NVIDIA's Rebrands Tegra 3's vSMP as 4-PLUS-1by Anand Lal Shimpi on February 22, 2012 10:30 PM EST
ARM Cortex A9 cores are relatively tiny and it's not too difficult to put a handful of them down on an SoC. NVIDIA did just that with its Tegra 3 featuring four ARM Cortex A9s. NVIDIA's design approach is unique in the industry in that it uses TSMC's 40nm LPG process rather than a strict LP process like many of its competitors. The G transistors are reserved for the CPU cores, while LP transistors are used everywhere else. Typically you'd build the entire SoC out of LP transistors as it's a more cost effective way to build a low power chip. NVIDIA believes that it can more efficiently hit its higher CPU frequency targets using LPG than if it used a standard LP process. G transistors are typically leakier but can scale to higher frequencies at lower voltages than LP transistors on the same process node. The tradeoff is typically that low frequency operation takes place at higher power than in an LP design.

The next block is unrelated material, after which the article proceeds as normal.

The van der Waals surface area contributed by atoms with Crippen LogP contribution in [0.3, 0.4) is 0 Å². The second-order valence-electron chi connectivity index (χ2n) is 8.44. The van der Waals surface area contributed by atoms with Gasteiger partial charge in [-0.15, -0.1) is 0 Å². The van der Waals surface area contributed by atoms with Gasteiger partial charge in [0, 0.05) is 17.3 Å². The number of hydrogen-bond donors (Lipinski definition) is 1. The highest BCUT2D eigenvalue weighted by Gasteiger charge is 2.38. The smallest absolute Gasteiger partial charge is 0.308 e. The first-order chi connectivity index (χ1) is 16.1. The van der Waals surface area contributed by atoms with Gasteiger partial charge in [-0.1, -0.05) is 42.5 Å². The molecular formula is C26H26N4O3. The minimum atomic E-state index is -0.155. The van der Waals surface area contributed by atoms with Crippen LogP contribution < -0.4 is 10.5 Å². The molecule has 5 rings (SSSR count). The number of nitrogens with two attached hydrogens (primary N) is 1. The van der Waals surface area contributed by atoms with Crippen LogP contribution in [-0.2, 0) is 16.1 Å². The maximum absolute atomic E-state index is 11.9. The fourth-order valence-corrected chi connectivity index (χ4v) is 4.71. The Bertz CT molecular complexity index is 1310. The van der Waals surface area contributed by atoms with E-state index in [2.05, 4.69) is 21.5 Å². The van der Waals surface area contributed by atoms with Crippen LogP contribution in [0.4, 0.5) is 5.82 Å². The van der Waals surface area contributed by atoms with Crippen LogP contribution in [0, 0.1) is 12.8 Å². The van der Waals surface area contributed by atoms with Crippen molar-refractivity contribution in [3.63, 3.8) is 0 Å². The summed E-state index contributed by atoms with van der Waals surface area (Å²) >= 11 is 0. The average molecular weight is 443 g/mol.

To have its cake and eat it too, NVIDIA added a fifth Cortex A9 to Tegra 3 built using LP transistors (hence the LPG process, G transistors in a sea of LP). This fifth core would only be active during the lightest of workloads and be limited in frequency (500MHz). If your phone/tablet is idle, the four higher performance A9s power down and only the fifth companion core remains active. As you unlock your phone/tablet and get to work, the fifth core eventually hands off the work to one or more of the higher clocked A9s. This dynamic architecture is what NVIDIA called vSMP.
Today NVIDIA's vSMP is getting a rebrand. As of now it's called NVIDIA's 4-PLUS-1. Expect to see a few different Tegra 3 phones announced next week at MWC brandishing NVIDIA's new 4-PLUS-1 trademark.
Source: NVIDIA Blog